Carlos O. Gomez, 38, wants to retire at 55. To that end, the high school assistant principal from Oceanside, Calif., puts $11,100 of his $106,000 salary into retirement accounts that include a pension expected to pay $52,000 a year. With another $68,100 he and his wife, Jessica Grimmett-Gomez, 34, have saved, he’s tried all kinds of growth strategies—from cautious (a fixed annuity at 3%) to risky (two Roth IRAs in Ford stock).
He’s also bought three rental properties over three years, though he now realizes that using $25,000 to buy the last in July was a mistake. The couple have very little cash. And with Jessica, a former dental assistant, staying home with their two toddlers, they don’t have a lot of wiggle room in their income for emergencies. As a result, they’ve racked up $6,300 on credit cards, partly due to expenses on the rentals. “I was trying to make sure we’d have income in retirement,” Carlos says sheepishly, “but I got overzealous.”
Here are 4 things the Gomezes can do to get back on track.
1. Keep a Cushion
San Diego financial planner Scott Kilian says the couple’s priorities should be paying off credit card debt and saving three months’ expenses ($21,000) in cash. They can free up $1,000 a month by trimming retirement savings and reallocating discretionary spending to achieve both in about two years.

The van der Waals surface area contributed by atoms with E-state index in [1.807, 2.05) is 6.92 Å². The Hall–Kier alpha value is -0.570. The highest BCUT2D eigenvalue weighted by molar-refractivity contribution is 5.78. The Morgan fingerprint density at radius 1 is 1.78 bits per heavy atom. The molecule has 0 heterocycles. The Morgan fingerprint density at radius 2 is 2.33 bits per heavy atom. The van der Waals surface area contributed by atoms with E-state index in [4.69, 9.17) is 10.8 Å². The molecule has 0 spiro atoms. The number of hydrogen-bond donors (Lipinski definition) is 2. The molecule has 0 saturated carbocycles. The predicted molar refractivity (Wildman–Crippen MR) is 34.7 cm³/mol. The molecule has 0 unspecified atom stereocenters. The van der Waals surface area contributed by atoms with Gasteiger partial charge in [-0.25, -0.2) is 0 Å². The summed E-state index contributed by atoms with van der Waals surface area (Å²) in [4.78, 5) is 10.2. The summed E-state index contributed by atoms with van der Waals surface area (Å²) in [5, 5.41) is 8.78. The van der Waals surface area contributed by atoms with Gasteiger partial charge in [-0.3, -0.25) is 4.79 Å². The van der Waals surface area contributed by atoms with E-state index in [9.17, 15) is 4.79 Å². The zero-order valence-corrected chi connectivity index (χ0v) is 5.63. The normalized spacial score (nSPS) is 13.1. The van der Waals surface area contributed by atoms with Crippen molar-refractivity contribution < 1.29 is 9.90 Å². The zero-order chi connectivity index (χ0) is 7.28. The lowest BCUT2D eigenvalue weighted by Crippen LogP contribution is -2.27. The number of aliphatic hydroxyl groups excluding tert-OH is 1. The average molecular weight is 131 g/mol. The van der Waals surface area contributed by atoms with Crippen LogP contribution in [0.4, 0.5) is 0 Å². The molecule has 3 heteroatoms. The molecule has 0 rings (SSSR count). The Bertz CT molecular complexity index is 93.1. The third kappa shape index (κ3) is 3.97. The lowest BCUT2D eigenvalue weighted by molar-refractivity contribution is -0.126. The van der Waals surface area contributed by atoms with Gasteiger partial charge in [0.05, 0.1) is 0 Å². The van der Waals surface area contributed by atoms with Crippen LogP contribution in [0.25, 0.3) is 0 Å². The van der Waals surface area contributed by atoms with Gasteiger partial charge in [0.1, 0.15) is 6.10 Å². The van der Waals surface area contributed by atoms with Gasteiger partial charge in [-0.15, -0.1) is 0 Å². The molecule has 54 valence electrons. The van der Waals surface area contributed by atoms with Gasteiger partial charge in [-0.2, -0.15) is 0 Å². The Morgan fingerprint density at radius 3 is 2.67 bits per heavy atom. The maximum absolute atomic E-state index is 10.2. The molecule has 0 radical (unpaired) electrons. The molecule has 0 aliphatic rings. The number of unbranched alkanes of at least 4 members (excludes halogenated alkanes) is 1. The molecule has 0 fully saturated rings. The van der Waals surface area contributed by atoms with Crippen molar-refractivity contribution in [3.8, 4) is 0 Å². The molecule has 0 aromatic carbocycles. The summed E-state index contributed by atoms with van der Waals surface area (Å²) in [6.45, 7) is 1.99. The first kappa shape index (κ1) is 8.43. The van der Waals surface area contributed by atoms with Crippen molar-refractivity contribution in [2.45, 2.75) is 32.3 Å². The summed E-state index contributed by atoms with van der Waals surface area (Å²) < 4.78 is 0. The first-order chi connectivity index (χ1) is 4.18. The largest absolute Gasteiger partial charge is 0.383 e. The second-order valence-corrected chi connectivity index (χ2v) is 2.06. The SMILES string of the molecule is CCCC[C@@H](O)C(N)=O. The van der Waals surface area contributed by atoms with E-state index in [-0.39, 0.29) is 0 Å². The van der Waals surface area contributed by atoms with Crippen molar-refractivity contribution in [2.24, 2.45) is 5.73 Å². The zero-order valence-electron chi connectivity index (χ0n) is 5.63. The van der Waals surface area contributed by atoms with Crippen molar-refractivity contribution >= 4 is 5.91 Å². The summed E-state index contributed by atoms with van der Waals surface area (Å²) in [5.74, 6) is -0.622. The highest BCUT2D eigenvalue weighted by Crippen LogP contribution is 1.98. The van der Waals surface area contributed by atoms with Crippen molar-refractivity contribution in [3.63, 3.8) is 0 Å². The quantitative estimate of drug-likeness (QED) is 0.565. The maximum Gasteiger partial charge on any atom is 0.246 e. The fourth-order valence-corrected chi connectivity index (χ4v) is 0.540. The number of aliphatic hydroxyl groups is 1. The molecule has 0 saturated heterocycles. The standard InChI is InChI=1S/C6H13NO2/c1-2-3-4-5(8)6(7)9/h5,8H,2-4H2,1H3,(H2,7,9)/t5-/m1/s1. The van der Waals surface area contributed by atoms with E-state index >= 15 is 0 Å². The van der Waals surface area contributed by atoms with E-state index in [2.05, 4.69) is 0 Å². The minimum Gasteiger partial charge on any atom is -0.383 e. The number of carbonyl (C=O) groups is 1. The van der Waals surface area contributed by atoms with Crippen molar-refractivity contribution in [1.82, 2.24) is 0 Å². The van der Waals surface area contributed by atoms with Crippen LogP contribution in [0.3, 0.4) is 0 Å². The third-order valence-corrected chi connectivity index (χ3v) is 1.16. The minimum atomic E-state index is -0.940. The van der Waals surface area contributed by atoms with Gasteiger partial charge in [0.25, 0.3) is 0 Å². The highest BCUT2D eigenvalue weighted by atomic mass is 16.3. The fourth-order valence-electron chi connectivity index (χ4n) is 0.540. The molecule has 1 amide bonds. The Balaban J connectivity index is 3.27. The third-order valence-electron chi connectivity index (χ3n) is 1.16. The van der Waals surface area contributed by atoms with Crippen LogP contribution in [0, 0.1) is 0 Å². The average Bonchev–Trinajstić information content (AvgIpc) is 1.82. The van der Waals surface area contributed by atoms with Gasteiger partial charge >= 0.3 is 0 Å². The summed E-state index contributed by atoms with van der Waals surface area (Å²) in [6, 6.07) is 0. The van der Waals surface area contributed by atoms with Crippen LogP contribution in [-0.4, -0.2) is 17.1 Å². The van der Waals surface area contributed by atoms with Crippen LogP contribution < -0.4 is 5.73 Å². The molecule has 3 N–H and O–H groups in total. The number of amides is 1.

2. Sell the Rentals Later
With $78,000 tied up in equity, “another real estate crisis could impact their net worth dramatically,” Kilian says. That said, the units are producing $338 in net income a month. So Kilian suggests waiting to sell until they have trouble finding tenants.
3. Mix the Mix
Their nest egg is now 60% in equities, 40% fixed income. Kilian says they can boost returns by going 80%/20%. They can surrender the annuity in his 403(b) at no penalty and divvy the money among stock and bond funds, then sell the Ford stock to buy the diversified Vanguard Total World fund.
4. Delay the Date
To quit at 55, Carlos needs $1.3 million, as his state pension makes him ineligible for Social Security. That means saving $55,000 more a year—which is unlikely. But if they up their annual savings to $33,000, he can quit at 62. Once the cash fund is built and debt paid, they can redirect the $1,000 a month. And if Jessica returns to work full-time—which she said she’ll consider—they can hit the goal.
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